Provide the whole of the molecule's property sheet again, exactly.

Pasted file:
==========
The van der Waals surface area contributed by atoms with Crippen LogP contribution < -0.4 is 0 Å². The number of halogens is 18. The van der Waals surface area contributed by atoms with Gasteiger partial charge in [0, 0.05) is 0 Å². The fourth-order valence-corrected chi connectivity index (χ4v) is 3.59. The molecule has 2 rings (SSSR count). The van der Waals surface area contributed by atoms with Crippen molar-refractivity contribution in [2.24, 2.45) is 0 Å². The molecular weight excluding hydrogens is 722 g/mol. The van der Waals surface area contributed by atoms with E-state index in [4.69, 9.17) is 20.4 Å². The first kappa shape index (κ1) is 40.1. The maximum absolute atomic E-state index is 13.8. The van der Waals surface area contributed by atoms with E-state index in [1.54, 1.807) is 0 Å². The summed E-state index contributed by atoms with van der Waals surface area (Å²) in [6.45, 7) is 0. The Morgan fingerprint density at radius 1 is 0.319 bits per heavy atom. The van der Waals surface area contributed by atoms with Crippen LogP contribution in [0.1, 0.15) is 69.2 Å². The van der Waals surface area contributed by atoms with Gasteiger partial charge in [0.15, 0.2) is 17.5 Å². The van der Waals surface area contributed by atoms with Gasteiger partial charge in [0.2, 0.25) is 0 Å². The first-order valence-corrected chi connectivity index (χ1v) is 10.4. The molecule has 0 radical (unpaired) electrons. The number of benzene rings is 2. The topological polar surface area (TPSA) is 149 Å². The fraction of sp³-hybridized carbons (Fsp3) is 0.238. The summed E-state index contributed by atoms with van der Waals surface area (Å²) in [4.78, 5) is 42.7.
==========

The van der Waals surface area contributed by atoms with Crippen LogP contribution < -0.4 is 0 Å². The number of halogens is 18. The van der Waals surface area contributed by atoms with Gasteiger partial charge in [0, 0.05) is 0 Å². The fourth-order valence-corrected chi connectivity index (χ4v) is 3.59. The molecule has 2 rings (SSSR count). The van der Waals surface area contributed by atoms with Crippen molar-refractivity contribution in [2.24, 2.45) is 0 Å². The molecular weight excluding hydrogens is 722 g/mol. The van der Waals surface area contributed by atoms with E-state index in [4.69, 9.17) is 20.4 Å². The first kappa shape index (κ1) is 40.1. The maximum absolute atomic E-state index is 13.8. The van der Waals surface area contributed by atoms with E-state index in [1.54, 1.807) is 0 Å². The summed E-state index contributed by atoms with van der Waals surface area (Å²) in [6.45, 7) is 0. The Morgan fingerprint density at radius 1 is 0.319 bits per heavy atom. The van der Waals surface area contributed by atoms with Crippen LogP contribution in [0.1, 0.15) is 69.2 Å². The van der Waals surface area contributed by atoms with Gasteiger partial charge in [0.15, 0.2) is 17.5 Å². The van der Waals surface area contributed by atoms with Gasteiger partial charge in [0.2, 0.25) is 0 Å². The first-order valence-corrected chi connectivity index (χ1v) is 10.4. The molecule has 0 radical (unpaired) electrons. The number of benzene rings is 2. The topological polar surface area (TPSA) is 149 Å². The fraction of sp³-hybridized carbons (Fsp3) is 0.238. The summed E-state index contributed by atoms with van der Waals surface area (Å²) in [4.78, 5) is 42.7.